Sunday, August 30, 2009

Sketch Standing at the Great Democrat’s Funeral Motorcade

The first time I found Mission Hill it was because I got lost. The portal my car flew by was the bodega ‘Casa Cris’ - owner Cris was later killed by robbers - that day I skedaddled. Why are the signs in Spanish? But I returned. First to Eldora, later Calumet. And it’s been home. And church bells are always ringing.

Quite a day for Mission Hill – ‘the biggest day ever.’ Rain picking up Hurricane Dan’s edge. Bomb sniffing German Sheperds. Security high. As Sen. Ted Kennedy makes his last motorcade ride. Four presidents come to Mission Hill to see the end of the great Kennedy. Pres. Obama at Mission Church will be front and center. Said Ted: He didn’t mind not being president; it just bothered him that someone else was. He followed the summon of service. And we are on the map.

Corner of Tremont and Parker. Saturday morning rain. The neighborhood that devil may care forgot. Black SUV after black SUV roll in sad parade. Sen. Dodd rolls down his window, the pol inside him alive alive. The little Kennedy girls in black dresses in big front bus windows too waving. The police snipers remarkable for their pupils piercing. In neighborhood that came to me my home. The guest were full-form famous and powerful – but little Rosie from the hill in knock-out dress of black got in I think.

Less centered around the Mission Church of Irish immigrants is the neighborhood now than 30 years ago. Now it is Ted Kennedy’s entrance to the portal of the veil of the vale. The rich man who’s been going through the eye of the needle – trying to get to heaven in time. Mission Church I know your Italian marble, electric red votives, tall bouquets of crutches. Greatest sermonist Father Manion on the radio. Cecelia will watch on TV til sun is going down and Ted is buried at Arlington with only the light of the flame on his brother’s grave.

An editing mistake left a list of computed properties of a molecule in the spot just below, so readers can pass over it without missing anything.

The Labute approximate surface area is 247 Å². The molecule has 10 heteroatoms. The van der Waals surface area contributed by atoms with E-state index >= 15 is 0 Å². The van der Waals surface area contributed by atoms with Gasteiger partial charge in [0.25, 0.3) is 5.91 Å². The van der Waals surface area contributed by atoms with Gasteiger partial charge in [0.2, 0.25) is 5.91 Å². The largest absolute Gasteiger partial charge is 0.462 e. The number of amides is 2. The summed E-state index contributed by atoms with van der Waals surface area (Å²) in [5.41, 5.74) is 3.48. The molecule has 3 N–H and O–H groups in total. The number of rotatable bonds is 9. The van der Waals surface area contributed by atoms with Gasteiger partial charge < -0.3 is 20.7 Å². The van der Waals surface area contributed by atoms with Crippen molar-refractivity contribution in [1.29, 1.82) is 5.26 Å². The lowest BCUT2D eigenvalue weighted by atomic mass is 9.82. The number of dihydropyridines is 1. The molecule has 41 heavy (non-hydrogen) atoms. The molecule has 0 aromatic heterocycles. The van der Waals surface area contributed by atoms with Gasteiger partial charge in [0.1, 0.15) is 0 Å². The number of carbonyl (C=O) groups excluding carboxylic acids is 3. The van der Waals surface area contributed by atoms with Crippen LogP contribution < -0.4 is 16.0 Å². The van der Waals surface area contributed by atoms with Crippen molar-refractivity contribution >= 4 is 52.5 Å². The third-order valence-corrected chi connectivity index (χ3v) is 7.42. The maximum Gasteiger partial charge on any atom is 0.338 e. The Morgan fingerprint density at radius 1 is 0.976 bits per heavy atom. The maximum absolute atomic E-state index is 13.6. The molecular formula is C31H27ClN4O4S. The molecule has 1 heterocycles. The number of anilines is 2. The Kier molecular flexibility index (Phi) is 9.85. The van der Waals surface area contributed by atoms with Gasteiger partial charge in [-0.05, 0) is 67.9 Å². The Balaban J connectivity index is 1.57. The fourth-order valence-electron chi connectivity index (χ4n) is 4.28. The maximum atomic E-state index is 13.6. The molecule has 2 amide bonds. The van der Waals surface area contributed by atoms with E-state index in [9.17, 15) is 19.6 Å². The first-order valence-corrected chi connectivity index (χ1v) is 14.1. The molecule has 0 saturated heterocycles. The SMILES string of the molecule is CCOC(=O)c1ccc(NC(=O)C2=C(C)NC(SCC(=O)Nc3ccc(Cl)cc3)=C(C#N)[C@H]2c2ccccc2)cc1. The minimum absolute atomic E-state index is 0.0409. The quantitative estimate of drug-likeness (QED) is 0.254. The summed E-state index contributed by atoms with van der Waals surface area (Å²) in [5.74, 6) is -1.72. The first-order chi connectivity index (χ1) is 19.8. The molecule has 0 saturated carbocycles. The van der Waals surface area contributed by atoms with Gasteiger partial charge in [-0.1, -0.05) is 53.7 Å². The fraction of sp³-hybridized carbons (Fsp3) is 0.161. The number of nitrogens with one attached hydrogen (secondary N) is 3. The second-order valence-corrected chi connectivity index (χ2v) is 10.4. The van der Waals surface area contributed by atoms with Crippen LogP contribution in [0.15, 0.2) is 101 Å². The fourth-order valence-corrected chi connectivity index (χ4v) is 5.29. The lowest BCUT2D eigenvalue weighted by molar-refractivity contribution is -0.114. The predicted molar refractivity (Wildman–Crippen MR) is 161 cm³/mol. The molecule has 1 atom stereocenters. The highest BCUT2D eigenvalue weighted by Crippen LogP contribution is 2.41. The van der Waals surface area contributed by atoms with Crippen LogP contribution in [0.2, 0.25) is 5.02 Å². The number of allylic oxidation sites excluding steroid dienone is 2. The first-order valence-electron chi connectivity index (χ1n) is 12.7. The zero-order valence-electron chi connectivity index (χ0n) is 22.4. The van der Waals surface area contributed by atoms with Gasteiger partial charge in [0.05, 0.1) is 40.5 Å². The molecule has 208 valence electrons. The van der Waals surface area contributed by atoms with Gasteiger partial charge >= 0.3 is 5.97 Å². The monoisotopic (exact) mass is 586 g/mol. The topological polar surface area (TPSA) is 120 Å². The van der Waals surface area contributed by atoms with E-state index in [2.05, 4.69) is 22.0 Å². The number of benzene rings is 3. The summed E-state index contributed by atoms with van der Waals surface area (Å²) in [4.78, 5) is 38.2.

We line up finally across from the Tobin Gym – Tobin being greatest son of Mission Hill, a mayor in his 20s in the 40s; bridge namee – gym where Cousy and Celts would practice in the days before Gatorade. Where we go in the basement with the machines to vote. In front of resurrected Boston Clutch home of wire driers and drive wheels, where you still get hand written receipts.
Saw many of the mighty: Sen Dodd, Doris Kearn Goodwin and Richard Goodwin [he of the crazy hair].Short Emily Rooney. Barney Frank out of Duncan Donuts [‘I love you Barney. You speak the truth,’ says I]. Serious Bob Woodward got his companion to hold the umbrella as they walked and he thunk.

The patter builds. The chatter subdues. Here they come. The ruddy cyclist police micks lights strobe metal and blue.

Here’s the picture, sketch in my mind:

Futura the lettering ‘Maurice J. Tobin Building’ signed in aluminum.
Built with yellow bricks. Stubborn maples sprout in front.
US, Mass.flags draped windless at half mast.
The asphalt black and shiny wet with rain with two fresh yellow stripes up the median. Cast metal barricades gray.
Black ponchoed, black hatted Swat team members – many of them black men – in sidewalk line array back turned to Ted.
Eyes darting, darting. My view slightly occluded by woman’s umbrella.
Then a shadow of a casket in a long Black Cadillac driving slow.

Then it’s over the hill and down to Flan OBriens. For the TV mass. The priest drank the wine at 11.59. The Mission church altar was crying. Angels with horns blowing away. Placido Domingo did Panis Angelicus. The flaming golden tears wobbled in the ceiling. All this on TV. In the bar a few wept.

Pres. Obama called Ted: “The Soul of the Democratic Party.” “We must live out our lives the best we can with purpose.” I am interviewed by a writer for the Washington Times for an article entitled ‘Thousands Bid Kennedy Farewell.’ After the mass a few black-sports-coated Cape tanned captains of America and their better halves came in - in Irish spirit and tipped a few.